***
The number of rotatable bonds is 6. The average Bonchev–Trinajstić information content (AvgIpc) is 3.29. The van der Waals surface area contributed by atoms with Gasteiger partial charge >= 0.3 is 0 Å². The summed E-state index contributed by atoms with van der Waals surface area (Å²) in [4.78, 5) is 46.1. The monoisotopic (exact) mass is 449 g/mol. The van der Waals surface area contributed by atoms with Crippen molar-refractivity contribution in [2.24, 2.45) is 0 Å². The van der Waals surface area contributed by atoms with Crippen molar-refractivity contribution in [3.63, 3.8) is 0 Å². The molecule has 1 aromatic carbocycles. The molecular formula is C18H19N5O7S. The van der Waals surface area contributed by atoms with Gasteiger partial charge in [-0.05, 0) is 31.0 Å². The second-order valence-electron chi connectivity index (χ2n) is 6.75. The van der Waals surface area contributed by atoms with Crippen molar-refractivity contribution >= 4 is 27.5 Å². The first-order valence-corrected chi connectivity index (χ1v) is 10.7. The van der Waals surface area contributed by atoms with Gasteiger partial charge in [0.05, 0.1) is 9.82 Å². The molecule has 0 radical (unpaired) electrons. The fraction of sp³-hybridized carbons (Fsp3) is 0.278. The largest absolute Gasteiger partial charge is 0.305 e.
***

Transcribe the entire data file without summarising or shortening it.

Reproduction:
The number of rotatable bonds is 6. The average Bonchev–Trinajstić information content (AvgIpc) is 3.29. The van der Waals surface area contributed by atoms with Gasteiger partial charge >= 0.3 is 0 Å². The summed E-state index contributed by atoms with van der Waals surface area (Å²) in [4.78, 5) is 46.1. The monoisotopic (exact) mass is 449 g/mol. The van der Waals surface area contributed by atoms with Crippen molar-refractivity contribution in [2.24, 2.45) is 0 Å². The van der Waals surface area contributed by atoms with Crippen molar-refractivity contribution in [3.63, 3.8) is 0 Å². The molecule has 1 aromatic carbocycles. The molecular formula is C18H19N5O7S. The van der Waals surface area contributed by atoms with Gasteiger partial charge in [-0.05, 0) is 31.0 Å². The second-order valence-electron chi connectivity index (χ2n) is 6.75. The van der Waals surface area contributed by atoms with Crippen molar-refractivity contribution >= 4 is 27.5 Å². The first-order valence-corrected chi connectivity index (χ1v) is 10.7. The van der Waals surface area contributed by atoms with Gasteiger partial charge in [0.05, 0.1) is 9.82 Å². The molecule has 0 radical (unpaired) electrons. The fraction of sp³-hybridized carbons (Fsp3) is 0.278. The largest absolute Gasteiger partial charge is 0.305 e.